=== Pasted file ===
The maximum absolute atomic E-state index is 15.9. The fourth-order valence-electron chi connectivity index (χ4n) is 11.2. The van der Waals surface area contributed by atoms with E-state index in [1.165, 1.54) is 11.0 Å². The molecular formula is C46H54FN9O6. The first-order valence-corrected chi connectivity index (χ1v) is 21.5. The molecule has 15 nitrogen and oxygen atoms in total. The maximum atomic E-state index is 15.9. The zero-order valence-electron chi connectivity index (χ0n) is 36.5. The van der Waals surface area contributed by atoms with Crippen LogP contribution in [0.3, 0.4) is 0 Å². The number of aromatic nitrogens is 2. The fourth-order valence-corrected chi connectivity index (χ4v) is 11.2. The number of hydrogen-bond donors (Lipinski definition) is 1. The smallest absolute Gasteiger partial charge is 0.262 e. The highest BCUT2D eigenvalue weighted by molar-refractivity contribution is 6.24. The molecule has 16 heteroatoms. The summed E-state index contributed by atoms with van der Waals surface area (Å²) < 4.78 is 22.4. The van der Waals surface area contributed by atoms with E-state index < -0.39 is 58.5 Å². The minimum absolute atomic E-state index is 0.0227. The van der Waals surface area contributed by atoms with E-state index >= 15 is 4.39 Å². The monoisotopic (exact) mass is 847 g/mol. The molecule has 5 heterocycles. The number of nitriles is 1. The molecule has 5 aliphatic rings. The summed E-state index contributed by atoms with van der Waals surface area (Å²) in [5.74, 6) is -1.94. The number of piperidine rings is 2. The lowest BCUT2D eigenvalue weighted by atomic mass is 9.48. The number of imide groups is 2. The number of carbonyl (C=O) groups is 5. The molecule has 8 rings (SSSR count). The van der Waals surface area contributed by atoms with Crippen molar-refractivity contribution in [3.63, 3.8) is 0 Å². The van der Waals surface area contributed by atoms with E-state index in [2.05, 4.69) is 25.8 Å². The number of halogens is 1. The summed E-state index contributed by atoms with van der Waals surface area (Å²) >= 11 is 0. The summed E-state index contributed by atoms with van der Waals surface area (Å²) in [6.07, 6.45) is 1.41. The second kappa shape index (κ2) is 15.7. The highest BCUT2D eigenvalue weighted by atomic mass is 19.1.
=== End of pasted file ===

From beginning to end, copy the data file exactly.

The maximum absolute atomic E-state index is 15.9. The fourth-order valence-electron chi connectivity index (χ4n) is 11.2. The van der Waals surface area contributed by atoms with E-state index in [1.165, 1.54) is 11.0 Å². The molecular formula is C46H54FN9O6. The first-order valence-corrected chi connectivity index (χ1v) is 21.5. The molecule has 15 nitrogen and oxygen atoms in total. The maximum atomic E-state index is 15.9. The zero-order valence-electron chi connectivity index (χ0n) is 36.5. The van der Waals surface area contributed by atoms with Crippen LogP contribution in [0.3, 0.4) is 0 Å². The number of aromatic nitrogens is 2. The fourth-order valence-corrected chi connectivity index (χ4v) is 11.2. The number of hydrogen-bond donors (Lipinski definition) is 1. The smallest absolute Gasteiger partial charge is 0.262 e. The highest BCUT2D eigenvalue weighted by molar-refractivity contribution is 6.24. The molecule has 16 heteroatoms. The summed E-state index contributed by atoms with van der Waals surface area (Å²) < 4.78 is 22.4. The van der Waals surface area contributed by atoms with E-state index < -0.39 is 58.5 Å². The minimum absolute atomic E-state index is 0.0227. The van der Waals surface area contributed by atoms with E-state index >= 15 is 4.39 Å². The monoisotopic (exact) mass is 847 g/mol. The molecule has 5 heterocycles. The number of nitriles is 1. The molecule has 5 aliphatic rings. The summed E-state index contributed by atoms with van der Waals surface area (Å²) in [5.74, 6) is -1.94. The number of piperidine rings is 2. The lowest BCUT2D eigenvalue weighted by atomic mass is 9.48. The number of imide groups is 2. The number of carbonyl (C=O) groups is 5. The molecule has 8 rings (SSSR count). The van der Waals surface area contributed by atoms with Crippen molar-refractivity contribution in [3.63, 3.8) is 0 Å². The van der Waals surface area contributed by atoms with E-state index in [2.05, 4.69) is 25.8 Å². The number of halogens is 1. The summed E-state index contributed by atoms with van der Waals surface area (Å²) >= 11 is 0. The summed E-state index contributed by atoms with van der Waals surface area (Å²) in [6.07, 6.45) is 1.41. The second kappa shape index (κ2) is 15.7. The highest BCUT2D eigenvalue weighted by atomic mass is 19.1.